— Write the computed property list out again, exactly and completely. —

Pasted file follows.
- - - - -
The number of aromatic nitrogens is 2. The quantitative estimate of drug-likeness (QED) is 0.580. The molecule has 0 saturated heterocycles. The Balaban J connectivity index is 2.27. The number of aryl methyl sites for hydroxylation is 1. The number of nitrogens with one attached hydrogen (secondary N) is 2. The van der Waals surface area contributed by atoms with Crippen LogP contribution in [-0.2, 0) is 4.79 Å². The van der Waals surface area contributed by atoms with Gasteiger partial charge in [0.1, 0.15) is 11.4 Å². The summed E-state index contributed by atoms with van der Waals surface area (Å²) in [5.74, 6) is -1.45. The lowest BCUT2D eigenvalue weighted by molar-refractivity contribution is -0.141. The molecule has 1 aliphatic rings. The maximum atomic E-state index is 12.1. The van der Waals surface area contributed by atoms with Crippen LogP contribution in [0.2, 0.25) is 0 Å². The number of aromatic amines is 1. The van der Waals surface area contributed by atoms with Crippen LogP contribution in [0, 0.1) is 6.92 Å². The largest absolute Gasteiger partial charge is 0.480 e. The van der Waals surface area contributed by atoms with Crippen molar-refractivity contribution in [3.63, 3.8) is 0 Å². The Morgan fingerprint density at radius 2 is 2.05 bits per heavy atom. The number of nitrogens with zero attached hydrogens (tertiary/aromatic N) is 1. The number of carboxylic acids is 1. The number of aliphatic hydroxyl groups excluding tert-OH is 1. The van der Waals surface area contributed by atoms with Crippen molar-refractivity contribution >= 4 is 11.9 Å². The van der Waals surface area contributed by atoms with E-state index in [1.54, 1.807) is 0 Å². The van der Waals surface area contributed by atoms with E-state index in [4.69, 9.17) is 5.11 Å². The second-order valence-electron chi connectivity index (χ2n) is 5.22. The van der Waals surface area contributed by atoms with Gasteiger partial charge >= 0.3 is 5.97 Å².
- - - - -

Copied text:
The number of aromatic nitrogens is 2. The quantitative estimate of drug-likeness (QED) is 0.580. The molecule has 0 saturated heterocycles. The Balaban J connectivity index is 2.27. The number of aryl methyl sites for hydroxylation is 1. The number of nitrogens with one attached hydrogen (secondary N) is 2. The van der Waals surface area contributed by atoms with Crippen LogP contribution in [-0.2, 0) is 4.79 Å². The van der Waals surface area contributed by atoms with Gasteiger partial charge in [0.1, 0.15) is 11.4 Å². The summed E-state index contributed by atoms with van der Waals surface area (Å²) in [5.74, 6) is -1.45. The lowest BCUT2D eigenvalue weighted by molar-refractivity contribution is -0.141. The molecule has 1 aliphatic rings. The maximum atomic E-state index is 12.1. The van der Waals surface area contributed by atoms with Crippen LogP contribution in [0.2, 0.25) is 0 Å². The number of aromatic amines is 1. The van der Waals surface area contributed by atoms with Crippen LogP contribution in [0, 0.1) is 6.92 Å². The largest absolute Gasteiger partial charge is 0.480 e. The van der Waals surface area contributed by atoms with Crippen molar-refractivity contribution in [3.63, 3.8) is 0 Å². The Morgan fingerprint density at radius 2 is 2.05 bits per heavy atom. The number of nitrogens with zero attached hydrogens (tertiary/aromatic N) is 1. The number of carboxylic acids is 1. The number of aliphatic hydroxyl groups excluding tert-OH is 1. The van der Waals surface area contributed by atoms with Crippen molar-refractivity contribution >= 4 is 11.9 Å². The van der Waals surface area contributed by atoms with E-state index in [1.54, 1.807) is 0 Å². The van der Waals surface area contributed by atoms with E-state index in [4.69, 9.17) is 5.11 Å². The second-order valence-electron chi connectivity index (χ2n) is 5.22. The van der Waals surface area contributed by atoms with Gasteiger partial charge >= 0.3 is 5.97 Å².